Photos by Claudia Valerio
The Brookhaven College Music Club hosted Havana New Rhythm
Generation Sept. 13. The eight-piece band filled the Performance Hall
with their energetic, timba-inspired salsa music and smooth moves.
Havana NRG! invites audience members up to the
stage to dance.
By Travis Baugh
Looking to spend some time with that special someone this fall and
not break the bank while doing it? Here are a few ideas that could help.
1. The Texas Theater -231 W. Jefferson Blvd.
Try The Texas Theater for the classic dinner and a movie. The
food will cost you, but the film is free. The historic Texas Theater
is great on any night, with a selection of films ranging from indie to
more obscure, some of which are shown in the original 35mm film
format. The Texas Theater celebrates all film, from really good to
really bad – the so bad it’s good kind of bad. The first Tuesday
of every month is Tuesday Night Trash. The night is dedicated
to weird, obscure or forgotten films that are overflowing with
B-movie goodness. For more information, check its Facebook page. Continue reading
By Diamond Gregg
1. The Graduate
For the intellectual, consider the classic 1967 film “The Graduate” starring Dustin Hoffman. “The Graduate” proved its worth by earning several awards, including one from the American Film Institute as one of the century’s top 100 films. An anthem of college blues and existentialism, this film shows that college does not always give the answers to life’s questions, and that is OK. Rather, college is preparation for a journey of self-awareness and identity. The soundtrack is as introspective as the film itself and consists entirely of the works of Simon and Garfunkel. This film can be great comfort to those who are feeling the anxiety of heading into the unknown as their college careers wind down. Continue reading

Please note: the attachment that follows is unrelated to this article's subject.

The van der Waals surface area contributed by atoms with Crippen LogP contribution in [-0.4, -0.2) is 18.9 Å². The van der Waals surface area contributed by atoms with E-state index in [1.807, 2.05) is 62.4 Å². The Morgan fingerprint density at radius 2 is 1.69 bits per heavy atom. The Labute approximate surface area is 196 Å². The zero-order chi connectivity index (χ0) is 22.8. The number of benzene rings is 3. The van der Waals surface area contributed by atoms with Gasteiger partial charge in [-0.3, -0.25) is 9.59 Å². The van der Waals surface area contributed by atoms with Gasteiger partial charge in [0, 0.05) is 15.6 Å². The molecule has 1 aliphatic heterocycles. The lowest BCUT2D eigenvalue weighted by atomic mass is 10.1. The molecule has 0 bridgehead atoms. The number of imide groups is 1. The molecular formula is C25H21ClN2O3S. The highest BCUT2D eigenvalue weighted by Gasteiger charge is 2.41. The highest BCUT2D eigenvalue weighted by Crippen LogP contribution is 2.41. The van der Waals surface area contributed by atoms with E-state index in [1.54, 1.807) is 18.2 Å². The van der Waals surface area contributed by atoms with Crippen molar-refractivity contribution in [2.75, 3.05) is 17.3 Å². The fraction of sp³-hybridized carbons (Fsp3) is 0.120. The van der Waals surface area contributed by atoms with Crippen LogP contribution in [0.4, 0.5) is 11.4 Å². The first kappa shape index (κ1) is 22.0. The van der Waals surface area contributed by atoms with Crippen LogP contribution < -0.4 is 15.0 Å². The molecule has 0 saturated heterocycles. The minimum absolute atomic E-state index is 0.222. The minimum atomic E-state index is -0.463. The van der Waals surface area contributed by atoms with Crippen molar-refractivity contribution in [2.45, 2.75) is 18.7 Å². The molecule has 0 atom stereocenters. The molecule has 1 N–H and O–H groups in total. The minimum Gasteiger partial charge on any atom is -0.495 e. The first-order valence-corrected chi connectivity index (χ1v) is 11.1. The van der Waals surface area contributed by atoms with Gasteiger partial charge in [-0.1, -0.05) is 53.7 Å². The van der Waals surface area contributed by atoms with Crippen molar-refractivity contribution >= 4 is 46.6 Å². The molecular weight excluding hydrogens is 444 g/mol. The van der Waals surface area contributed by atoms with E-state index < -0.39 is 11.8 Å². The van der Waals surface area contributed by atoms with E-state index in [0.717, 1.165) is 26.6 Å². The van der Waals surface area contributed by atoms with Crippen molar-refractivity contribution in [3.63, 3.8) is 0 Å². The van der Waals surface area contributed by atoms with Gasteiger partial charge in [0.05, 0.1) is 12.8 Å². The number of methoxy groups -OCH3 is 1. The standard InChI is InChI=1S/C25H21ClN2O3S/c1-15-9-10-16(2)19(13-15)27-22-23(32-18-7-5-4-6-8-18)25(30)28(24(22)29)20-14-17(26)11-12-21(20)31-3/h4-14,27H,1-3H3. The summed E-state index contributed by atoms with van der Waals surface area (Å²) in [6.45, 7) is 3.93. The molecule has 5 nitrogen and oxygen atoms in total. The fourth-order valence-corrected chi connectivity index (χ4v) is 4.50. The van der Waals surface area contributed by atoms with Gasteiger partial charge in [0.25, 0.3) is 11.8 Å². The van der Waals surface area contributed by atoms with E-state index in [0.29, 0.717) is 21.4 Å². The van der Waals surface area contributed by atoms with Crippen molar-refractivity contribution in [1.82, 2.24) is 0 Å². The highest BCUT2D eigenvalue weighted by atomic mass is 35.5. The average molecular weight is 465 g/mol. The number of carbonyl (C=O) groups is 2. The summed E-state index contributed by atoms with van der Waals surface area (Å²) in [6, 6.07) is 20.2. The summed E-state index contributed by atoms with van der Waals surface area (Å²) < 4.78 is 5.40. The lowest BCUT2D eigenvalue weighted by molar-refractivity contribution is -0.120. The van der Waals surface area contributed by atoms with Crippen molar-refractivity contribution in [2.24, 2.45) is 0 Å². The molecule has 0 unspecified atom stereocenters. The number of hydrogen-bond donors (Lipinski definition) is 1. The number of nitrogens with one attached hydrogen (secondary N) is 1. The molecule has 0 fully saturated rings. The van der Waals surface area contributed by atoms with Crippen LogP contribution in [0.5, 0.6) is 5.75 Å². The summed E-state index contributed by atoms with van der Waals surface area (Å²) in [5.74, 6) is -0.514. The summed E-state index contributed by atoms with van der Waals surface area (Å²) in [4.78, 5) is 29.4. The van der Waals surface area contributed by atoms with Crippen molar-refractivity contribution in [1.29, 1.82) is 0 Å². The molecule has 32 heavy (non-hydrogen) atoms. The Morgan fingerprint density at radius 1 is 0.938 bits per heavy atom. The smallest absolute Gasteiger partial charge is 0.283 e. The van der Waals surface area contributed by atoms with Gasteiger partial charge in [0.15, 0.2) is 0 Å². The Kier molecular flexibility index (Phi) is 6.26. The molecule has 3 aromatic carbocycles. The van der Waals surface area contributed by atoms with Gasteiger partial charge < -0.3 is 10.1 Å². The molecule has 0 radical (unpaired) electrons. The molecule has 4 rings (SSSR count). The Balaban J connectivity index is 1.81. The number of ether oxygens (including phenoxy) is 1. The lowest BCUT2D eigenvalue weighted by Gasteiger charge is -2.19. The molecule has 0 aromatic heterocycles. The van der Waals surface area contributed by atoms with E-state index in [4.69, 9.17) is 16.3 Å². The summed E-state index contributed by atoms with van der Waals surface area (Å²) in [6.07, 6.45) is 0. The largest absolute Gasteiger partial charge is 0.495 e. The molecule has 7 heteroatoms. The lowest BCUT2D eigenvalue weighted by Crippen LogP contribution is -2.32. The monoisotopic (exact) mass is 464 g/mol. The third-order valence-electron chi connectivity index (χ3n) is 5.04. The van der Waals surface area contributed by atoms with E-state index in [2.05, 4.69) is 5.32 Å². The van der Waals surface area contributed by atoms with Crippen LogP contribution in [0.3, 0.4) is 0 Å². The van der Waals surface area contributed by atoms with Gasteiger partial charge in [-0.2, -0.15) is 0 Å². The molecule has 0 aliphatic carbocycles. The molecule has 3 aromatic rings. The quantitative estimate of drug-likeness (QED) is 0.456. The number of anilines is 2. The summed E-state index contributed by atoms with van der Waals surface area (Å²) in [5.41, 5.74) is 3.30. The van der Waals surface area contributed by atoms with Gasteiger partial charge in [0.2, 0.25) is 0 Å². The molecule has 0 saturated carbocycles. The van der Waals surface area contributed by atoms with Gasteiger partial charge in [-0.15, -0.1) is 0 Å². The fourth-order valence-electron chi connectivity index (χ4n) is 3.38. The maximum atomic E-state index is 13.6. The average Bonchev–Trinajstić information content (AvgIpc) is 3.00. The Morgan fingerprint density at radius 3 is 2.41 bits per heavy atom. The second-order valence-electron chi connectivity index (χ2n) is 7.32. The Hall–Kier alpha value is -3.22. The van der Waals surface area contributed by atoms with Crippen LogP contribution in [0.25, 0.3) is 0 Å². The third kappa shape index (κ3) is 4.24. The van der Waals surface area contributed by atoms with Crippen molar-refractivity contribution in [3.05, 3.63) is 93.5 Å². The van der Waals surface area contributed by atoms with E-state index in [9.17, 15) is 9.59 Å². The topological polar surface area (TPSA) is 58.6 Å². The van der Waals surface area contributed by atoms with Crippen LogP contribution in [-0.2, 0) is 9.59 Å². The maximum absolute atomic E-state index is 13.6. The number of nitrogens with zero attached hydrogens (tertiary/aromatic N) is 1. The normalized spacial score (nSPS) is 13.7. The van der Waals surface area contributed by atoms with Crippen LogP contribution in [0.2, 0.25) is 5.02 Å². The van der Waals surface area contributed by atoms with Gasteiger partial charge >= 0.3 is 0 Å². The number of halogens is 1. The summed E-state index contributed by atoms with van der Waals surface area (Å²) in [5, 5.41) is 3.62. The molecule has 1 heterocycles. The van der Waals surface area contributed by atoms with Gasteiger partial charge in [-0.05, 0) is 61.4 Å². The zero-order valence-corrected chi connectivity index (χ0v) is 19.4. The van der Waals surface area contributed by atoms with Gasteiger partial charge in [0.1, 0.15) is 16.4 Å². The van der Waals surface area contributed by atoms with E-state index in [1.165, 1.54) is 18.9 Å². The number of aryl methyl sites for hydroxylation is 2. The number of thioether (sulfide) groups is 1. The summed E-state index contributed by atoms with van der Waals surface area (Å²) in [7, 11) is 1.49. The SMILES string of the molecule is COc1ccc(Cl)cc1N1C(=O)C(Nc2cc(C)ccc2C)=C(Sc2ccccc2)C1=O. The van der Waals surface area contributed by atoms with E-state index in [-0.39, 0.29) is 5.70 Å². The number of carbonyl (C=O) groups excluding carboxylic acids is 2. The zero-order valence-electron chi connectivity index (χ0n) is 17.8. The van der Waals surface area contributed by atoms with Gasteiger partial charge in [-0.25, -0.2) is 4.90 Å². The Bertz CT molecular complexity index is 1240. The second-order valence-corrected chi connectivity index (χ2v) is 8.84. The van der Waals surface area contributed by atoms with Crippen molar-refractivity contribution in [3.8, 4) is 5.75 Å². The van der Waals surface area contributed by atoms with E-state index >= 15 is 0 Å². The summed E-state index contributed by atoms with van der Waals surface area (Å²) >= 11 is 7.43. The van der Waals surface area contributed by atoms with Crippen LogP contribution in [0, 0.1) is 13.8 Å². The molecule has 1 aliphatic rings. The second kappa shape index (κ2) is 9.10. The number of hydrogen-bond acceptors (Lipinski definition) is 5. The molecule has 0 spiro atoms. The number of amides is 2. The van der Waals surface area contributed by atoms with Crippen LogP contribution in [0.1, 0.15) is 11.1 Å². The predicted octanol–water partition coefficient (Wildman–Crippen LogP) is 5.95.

By Erin Alexis Goldman
Arts & Entertainment Editor
Photo by Erin Alexis Goldman | Painting titled “Gran Caracas” by Lefeld
is pictured in the Forum Gallery in the F Building.
While artist, educator and Brookhaven College alumna Marian de Lefeld has lived in the U.S. for nearly two decades, her home country of Venezuela is the inspiration behind her art. Lefeld’s exhibition, “Heading Home,” which is influenced by the conflict, chaos and polarization of the country’s capital of Caracas, is on display in the Forum Gallery until Sept. 26.
When she was 25, Lefeld left Caracas and moved to Dallas. She studied at Brookhaven from 2002 to 2007, and she went on to receive her bachelor’s and master’s degrees at Southern Methodist University. Currently Continue reading
By Wanz Dover
Wanz Dover- Crate Digger
Punk rock has a storied history that is often credited to the explosion in underground activity in the mid-to-late ’70s. Tired of the spectacle that rock music had become due to bloated arena rock bands, a few bands inspired a whole generation to rebel by bringing rock music back to its roots.
Many of these bands connected due to a shared passion for ’60s counterculture rock legends Velvet Underground, The Stooges and MC5. Velvet Underground and MC5 formed in 1964 and often get credited as the beginning of the movement, but The Sonics formed in 1960 and predated them all by four years with a rock ‘n’ roll sound rooted in three chords and songs about evil women, drugs and screaming. Continue reading